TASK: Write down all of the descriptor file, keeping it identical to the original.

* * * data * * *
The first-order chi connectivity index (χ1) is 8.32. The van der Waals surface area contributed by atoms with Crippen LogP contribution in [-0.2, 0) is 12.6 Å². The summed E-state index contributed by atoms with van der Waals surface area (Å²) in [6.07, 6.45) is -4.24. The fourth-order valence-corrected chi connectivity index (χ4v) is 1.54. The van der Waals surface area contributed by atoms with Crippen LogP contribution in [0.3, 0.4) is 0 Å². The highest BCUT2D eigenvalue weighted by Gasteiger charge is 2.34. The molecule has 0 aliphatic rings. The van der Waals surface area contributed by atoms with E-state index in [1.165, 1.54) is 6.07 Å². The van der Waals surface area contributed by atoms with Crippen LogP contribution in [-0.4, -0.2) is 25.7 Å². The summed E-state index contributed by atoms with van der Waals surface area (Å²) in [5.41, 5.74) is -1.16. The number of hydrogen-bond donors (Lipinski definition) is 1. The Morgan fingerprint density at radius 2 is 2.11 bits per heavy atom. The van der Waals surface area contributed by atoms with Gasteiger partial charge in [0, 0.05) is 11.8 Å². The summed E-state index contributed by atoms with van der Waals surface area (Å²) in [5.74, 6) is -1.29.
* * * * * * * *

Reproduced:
The first-order chi connectivity index (χ1) is 8.32. The van der Waals surface area contributed by atoms with Crippen LogP contribution in [-0.2, 0) is 12.6 Å². The summed E-state index contributed by atoms with van der Waals surface area (Å²) in [6.07, 6.45) is -4.24. The fourth-order valence-corrected chi connectivity index (χ4v) is 1.54. The van der Waals surface area contributed by atoms with Crippen LogP contribution in [0.3, 0.4) is 0 Å². The highest BCUT2D eigenvalue weighted by Gasteiger charge is 2.34. The molecule has 0 aliphatic rings. The van der Waals surface area contributed by atoms with E-state index in [1.165, 1.54) is 6.07 Å². The van der Waals surface area contributed by atoms with Crippen LogP contribution in [-0.4, -0.2) is 25.7 Å². The summed E-state index contributed by atoms with van der Waals surface area (Å²) in [5.41, 5.74) is -1.16. The number of hydrogen-bond donors (Lipinski definition) is 1. The Morgan fingerprint density at radius 2 is 2.11 bits per heavy atom. The van der Waals surface area contributed by atoms with Gasteiger partial charge in [0, 0.05) is 11.8 Å². The summed E-state index contributed by atoms with van der Waals surface area (Å²) in [5.74, 6) is -1.29.